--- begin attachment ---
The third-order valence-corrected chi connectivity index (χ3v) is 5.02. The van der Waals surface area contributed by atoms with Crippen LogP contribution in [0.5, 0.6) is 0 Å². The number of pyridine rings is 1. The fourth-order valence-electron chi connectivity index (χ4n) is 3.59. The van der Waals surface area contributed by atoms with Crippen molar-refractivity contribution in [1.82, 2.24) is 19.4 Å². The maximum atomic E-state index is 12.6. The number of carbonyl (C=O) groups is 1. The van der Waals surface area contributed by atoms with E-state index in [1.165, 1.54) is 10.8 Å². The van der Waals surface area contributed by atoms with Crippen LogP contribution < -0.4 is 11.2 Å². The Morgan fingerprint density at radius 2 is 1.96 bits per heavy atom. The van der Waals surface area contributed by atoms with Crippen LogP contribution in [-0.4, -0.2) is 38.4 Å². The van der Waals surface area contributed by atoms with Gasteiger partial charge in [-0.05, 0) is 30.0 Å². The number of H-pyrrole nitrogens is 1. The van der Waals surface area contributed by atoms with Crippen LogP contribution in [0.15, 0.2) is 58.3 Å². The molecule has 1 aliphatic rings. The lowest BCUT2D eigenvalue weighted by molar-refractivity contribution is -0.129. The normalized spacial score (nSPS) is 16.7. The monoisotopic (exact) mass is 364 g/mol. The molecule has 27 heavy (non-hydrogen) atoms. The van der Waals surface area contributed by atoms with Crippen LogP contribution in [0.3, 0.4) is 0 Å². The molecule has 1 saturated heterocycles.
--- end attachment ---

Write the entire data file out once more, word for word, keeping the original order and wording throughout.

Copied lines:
The third-order valence-corrected chi connectivity index (χ3v) is 5.02. The van der Waals surface area contributed by atoms with Crippen LogP contribution in [0.5, 0.6) is 0 Å². The number of pyridine rings is 1. The fourth-order valence-electron chi connectivity index (χ4n) is 3.59. The van der Waals surface area contributed by atoms with Crippen molar-refractivity contribution in [1.82, 2.24) is 19.4 Å². The maximum atomic E-state index is 12.6. The number of carbonyl (C=O) groups is 1. The van der Waals surface area contributed by atoms with E-state index in [1.165, 1.54) is 10.8 Å². The van der Waals surface area contributed by atoms with Crippen LogP contribution < -0.4 is 11.2 Å². The Morgan fingerprint density at radius 2 is 1.96 bits per heavy atom. The van der Waals surface area contributed by atoms with Crippen LogP contribution in [-0.4, -0.2) is 38.4 Å². The van der Waals surface area contributed by atoms with Gasteiger partial charge in [-0.05, 0) is 30.0 Å². The number of H-pyrrole nitrogens is 1. The van der Waals surface area contributed by atoms with Crippen LogP contribution in [0.15, 0.2) is 58.3 Å². The molecule has 1 aliphatic rings. The lowest BCUT2D eigenvalue weighted by molar-refractivity contribution is -0.129. The normalized spacial score (nSPS) is 16.7. The monoisotopic (exact) mass is 364 g/mol. The molecule has 27 heavy (non-hydrogen) atoms. The van der Waals surface area contributed by atoms with Crippen LogP contribution in [0.3, 0.4) is 0 Å². The molecule has 1 saturated heterocycles.